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A backup band or backing band is a musical ensemble that accompanies a lead singer at a live performance or on a recording. [ better source needed ] A backup band can also accompany an instrumental soloist, such as a lead guitarist or solo fiddler, though all-instrumental performances, with no singing, are not common in popular music and traditional music. This can either be an established, long-standing group that has little or no change in membership, or it may be an ad hoc group assembled for a single show or a single recording.[ original research? ] Ad hoc or "pickup" groups are often made up of session musicians.
Accompaniment is the musical part which provides the rhythmic and/or harmonic support for the melody or main themes of a song or instrumental piece. There are many different styles and types of accompaniment in different genres and styles of music. In homophonic music, the main accompaniment approach used in popular music, a clear vocal melody is supported by subordinate chords. In popular music and traditional music, the accompaniment parts typically provide the "beat" for the music and outline the chord progression of the song or instrumental piece.
Popular music is music with wide appeal that is typically distributed to large audiences through the music industry. These forms and styles can be enjoyed and performed by people with little or no musical training. It stands in contrast to both art music and traditional or "folk" music. Art music was historically disseminated through the performances of written music, although since the beginning of the recording industry, it is also disseminated through recordings. Traditional music forms such as early blues songs or hymns were passed along orally, or to smaller, local audiences.
Ad hoc is a Latin phrase meaning literally "for this". In English, it generally signifies a solution designed for a specific problem or task, non-generalizable, and not intended to be able to be adapted to other purposes.
Notable backing bands (with lead artist) include:
George Harvey Strait Sr. is an American country music singer, songwriter, actor, and music producer. George Strait is known as the "King of Country" and is considered one of the most influential and popular recording artists of all time. He is known for his neotraditionalist country style, cowboy look, and being one of the first and main country artists to bring country music back to its roots and away from the pop country era in the 1980s.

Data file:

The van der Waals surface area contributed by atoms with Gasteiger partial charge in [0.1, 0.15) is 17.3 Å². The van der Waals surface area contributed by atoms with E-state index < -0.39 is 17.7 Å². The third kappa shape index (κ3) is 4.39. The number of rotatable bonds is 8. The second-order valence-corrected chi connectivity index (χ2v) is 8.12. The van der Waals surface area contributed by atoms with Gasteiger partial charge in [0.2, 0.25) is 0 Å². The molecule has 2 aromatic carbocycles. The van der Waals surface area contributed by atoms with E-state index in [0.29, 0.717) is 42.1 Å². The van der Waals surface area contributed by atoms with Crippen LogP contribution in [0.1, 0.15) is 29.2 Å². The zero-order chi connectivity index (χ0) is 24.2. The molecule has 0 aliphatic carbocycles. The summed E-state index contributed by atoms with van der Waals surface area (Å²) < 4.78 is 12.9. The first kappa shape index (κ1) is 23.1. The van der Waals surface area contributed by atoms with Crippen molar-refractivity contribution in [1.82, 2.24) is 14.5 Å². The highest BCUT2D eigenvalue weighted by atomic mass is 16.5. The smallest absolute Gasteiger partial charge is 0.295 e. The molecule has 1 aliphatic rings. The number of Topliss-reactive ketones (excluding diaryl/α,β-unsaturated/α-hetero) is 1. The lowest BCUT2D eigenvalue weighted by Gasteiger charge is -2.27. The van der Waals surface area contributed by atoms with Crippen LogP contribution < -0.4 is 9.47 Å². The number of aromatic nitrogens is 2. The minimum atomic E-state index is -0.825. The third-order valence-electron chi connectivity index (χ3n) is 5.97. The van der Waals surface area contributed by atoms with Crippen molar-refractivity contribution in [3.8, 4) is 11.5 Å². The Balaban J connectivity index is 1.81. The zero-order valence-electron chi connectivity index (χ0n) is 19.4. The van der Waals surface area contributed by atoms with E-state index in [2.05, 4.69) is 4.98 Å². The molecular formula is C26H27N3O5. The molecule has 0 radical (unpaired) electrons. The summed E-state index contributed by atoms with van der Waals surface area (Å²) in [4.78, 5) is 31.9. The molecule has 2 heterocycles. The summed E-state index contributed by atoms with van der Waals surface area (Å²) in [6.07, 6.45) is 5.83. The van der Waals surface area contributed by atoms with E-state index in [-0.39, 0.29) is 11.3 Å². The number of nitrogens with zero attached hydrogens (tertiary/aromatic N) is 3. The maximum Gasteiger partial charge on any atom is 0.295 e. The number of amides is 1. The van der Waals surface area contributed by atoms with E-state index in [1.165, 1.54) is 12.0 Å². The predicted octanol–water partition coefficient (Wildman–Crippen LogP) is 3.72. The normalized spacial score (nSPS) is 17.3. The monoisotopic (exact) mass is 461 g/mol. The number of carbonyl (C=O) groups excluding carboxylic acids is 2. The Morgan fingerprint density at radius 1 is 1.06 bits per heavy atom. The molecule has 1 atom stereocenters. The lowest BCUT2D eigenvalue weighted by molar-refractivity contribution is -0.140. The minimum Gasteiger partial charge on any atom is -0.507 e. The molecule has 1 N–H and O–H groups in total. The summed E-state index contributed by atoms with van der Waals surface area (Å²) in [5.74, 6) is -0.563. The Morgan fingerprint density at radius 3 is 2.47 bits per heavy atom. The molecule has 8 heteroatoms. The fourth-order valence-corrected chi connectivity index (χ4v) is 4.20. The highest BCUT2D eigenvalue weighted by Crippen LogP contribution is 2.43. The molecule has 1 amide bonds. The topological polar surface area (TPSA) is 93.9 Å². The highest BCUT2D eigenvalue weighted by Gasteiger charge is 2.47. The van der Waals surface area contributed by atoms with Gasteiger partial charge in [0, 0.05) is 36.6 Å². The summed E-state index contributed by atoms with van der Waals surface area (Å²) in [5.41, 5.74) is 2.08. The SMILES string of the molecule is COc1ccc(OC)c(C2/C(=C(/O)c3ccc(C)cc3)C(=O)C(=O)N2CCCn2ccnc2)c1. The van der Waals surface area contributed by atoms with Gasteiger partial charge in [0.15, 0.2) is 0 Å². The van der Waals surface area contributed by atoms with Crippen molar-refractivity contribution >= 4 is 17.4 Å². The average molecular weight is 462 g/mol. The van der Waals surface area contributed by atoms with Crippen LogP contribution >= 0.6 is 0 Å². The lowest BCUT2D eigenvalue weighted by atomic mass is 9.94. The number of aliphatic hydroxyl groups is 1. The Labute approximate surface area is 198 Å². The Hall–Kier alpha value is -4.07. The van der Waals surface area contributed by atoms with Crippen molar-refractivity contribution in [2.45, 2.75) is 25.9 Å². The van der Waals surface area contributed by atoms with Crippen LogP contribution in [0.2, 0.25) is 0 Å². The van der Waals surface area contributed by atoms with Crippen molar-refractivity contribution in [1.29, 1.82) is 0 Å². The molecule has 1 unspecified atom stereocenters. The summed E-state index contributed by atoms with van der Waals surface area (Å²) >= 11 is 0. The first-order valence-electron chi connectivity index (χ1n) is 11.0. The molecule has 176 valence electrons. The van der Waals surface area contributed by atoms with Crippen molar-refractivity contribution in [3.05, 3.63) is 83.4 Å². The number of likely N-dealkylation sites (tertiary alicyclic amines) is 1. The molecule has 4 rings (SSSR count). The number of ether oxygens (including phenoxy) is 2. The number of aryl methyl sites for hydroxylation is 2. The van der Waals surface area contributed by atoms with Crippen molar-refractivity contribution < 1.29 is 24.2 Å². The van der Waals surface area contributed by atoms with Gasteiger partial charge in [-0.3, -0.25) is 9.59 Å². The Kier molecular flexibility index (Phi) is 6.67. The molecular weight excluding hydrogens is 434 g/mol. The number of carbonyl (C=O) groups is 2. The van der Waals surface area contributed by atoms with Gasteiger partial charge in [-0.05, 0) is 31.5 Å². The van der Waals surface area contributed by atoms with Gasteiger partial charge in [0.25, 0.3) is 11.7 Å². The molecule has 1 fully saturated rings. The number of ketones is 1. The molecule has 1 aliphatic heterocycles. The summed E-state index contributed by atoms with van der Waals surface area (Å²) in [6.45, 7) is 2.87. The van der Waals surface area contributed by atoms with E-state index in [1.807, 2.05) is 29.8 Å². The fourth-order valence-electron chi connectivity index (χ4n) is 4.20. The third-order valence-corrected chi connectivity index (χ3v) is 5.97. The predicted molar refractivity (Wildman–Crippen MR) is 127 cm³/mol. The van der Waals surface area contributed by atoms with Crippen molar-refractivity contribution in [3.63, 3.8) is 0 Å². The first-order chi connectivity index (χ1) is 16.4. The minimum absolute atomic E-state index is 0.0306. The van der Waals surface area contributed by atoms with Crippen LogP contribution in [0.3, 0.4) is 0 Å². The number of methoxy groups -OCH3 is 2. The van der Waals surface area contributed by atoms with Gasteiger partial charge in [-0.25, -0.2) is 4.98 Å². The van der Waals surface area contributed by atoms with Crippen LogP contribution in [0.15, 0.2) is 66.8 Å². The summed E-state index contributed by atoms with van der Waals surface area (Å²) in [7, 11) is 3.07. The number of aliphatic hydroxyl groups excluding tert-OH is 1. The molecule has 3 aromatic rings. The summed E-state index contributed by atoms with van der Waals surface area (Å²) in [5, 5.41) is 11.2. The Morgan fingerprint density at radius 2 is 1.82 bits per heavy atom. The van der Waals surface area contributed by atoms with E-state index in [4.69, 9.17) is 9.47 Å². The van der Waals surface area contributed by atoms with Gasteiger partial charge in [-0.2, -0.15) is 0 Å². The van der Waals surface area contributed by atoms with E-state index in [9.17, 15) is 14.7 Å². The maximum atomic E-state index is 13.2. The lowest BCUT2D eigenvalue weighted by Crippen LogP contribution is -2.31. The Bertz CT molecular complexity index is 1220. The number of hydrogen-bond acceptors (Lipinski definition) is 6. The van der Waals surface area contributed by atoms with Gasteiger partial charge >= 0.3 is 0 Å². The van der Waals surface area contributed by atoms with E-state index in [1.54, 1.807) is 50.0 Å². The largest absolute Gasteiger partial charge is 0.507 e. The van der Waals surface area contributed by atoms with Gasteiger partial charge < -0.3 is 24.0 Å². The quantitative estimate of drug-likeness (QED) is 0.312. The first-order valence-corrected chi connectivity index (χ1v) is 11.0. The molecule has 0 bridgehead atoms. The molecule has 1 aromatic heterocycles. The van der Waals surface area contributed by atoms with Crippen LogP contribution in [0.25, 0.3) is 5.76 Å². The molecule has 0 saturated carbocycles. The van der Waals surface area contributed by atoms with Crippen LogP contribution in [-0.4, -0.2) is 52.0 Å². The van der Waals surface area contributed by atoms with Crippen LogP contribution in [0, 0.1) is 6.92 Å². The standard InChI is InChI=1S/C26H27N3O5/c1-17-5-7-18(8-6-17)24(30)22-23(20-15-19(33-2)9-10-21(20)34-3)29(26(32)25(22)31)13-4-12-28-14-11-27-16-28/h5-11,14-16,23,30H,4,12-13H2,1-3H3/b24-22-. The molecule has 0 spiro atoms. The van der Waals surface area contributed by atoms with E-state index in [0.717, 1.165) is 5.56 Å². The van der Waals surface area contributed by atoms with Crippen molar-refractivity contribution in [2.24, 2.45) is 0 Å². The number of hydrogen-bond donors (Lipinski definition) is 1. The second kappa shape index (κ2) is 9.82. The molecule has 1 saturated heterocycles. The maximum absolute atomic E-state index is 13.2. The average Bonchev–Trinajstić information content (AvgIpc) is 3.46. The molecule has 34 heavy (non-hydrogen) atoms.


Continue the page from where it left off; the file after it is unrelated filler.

Booker T. & the M.G.'s are an American instrumental R&B/funk band that was influential in shaping the sound of Southern soul and Memphis soul. The original members of the group were Booker T. Jones, Steve Cropper (guitar), Lewie Steinberg (bass), and Al Jackson Jr. (drums). In the 1960s, as members of the house band of Stax Records, they played on hundreds of recordings by artists including Wilson Pickett, Otis Redding, Bill Withers, Sam & Dave, Carla Thomas, Rufus Thomas, Johnnie Taylor and Albert King. They also released instrumental records under their own name, including the 1962 hit single "Green Onions". As originators of the unique Stax sound, the group was one of the most prolific, respected, and imitated of its era. By the mid-1960s, bands on both sides of the Atlantic were trying to sound like Booker T. & the M.G.'s.
Otis Ray Redding Jr. was an American singer, songwriter, record producer, arranger, and talent scout. He is considered one of the greatest singers in the history of American popular music and a seminal artist in soul music and rhythm and blues. Redding's style of singing gained inspiration from the gospel music that preceded the genre. His singing style influenced many other soul artists of the 1960s.
The 19th Annual Grammy Awards were held on February 19, 1977, and were broadcast live on American television (CBS). It was the seventh and final year Andy Williams hosted the telecast. The ceremony recognized accomplishments by musicians from the year 1976.
The 22nd Annual Grammy Awards were held on February 27, 1980, at Shrine Auditorium, Los Angeles, and were broadcast live on American television. They recognized accomplishments by musicians from the year 1979. This year was notable for being the first year to have a designated category for Rock music.
The 16th Annual Grammy Awards were held March 2, 1974, and were broadcast live on American television. They recognized accomplishments by musicians from the year 1973.
The 27th Annual Grammy Awards were held on February 26, 1985, at Shrine Auditorium, Los Angeles, and were broadcast live on American television. They recognized accomplishments by musicians from the year 1984.
The 3rd Annual Grammy Awards were held on April 13, 1961, at Los Angeles and New York. They recognized musical accomplishments by the performers for the year 1960. Ray Charles won four awards and Bob Newhart and Henry Mancini each won three awards.
The 23rd Annual Grammy Awards were held on February 25, 1981, at Radio City Music Hall in New York City and were broadcast live on American television. They recognized accomplishments by musicians from the year 1980.